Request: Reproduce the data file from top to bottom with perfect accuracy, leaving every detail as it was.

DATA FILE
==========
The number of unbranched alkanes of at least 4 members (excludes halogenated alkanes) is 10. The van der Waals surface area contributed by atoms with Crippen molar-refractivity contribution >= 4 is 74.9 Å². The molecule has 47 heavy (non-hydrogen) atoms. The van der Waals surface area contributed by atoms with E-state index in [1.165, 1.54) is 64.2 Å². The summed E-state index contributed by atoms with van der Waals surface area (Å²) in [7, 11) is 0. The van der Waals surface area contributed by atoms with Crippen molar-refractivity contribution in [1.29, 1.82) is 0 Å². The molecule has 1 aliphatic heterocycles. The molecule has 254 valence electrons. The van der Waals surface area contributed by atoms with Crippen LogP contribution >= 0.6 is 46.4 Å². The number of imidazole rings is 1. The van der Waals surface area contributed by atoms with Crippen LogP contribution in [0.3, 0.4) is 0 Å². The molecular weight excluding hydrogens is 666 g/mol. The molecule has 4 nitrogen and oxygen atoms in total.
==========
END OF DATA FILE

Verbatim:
The number of unbranched alkanes of at least 4 members (excludes halogenated alkanes) is 10. The van der Waals surface area contributed by atoms with Crippen molar-refractivity contribution >= 4 is 74.9 Å². The molecule has 47 heavy (non-hydrogen) atoms. The van der Waals surface area contributed by atoms with E-state index in [1.165, 1.54) is 64.2 Å². The summed E-state index contributed by atoms with van der Waals surface area (Å²) in [7, 11) is 0. The van der Waals surface area contributed by atoms with Crippen molar-refractivity contribution in [1.29, 1.82) is 0 Å². The molecule has 1 aliphatic heterocycles. The molecule has 254 valence electrons. The van der Waals surface area contributed by atoms with Crippen LogP contribution >= 0.6 is 46.4 Å². The number of imidazole rings is 1. The van der Waals surface area contributed by atoms with Crippen LogP contribution in [0.3, 0.4) is 0 Å². The molecular weight excluding hydrogens is 666 g/mol. The molecule has 4 nitrogen and oxygen atoms in total.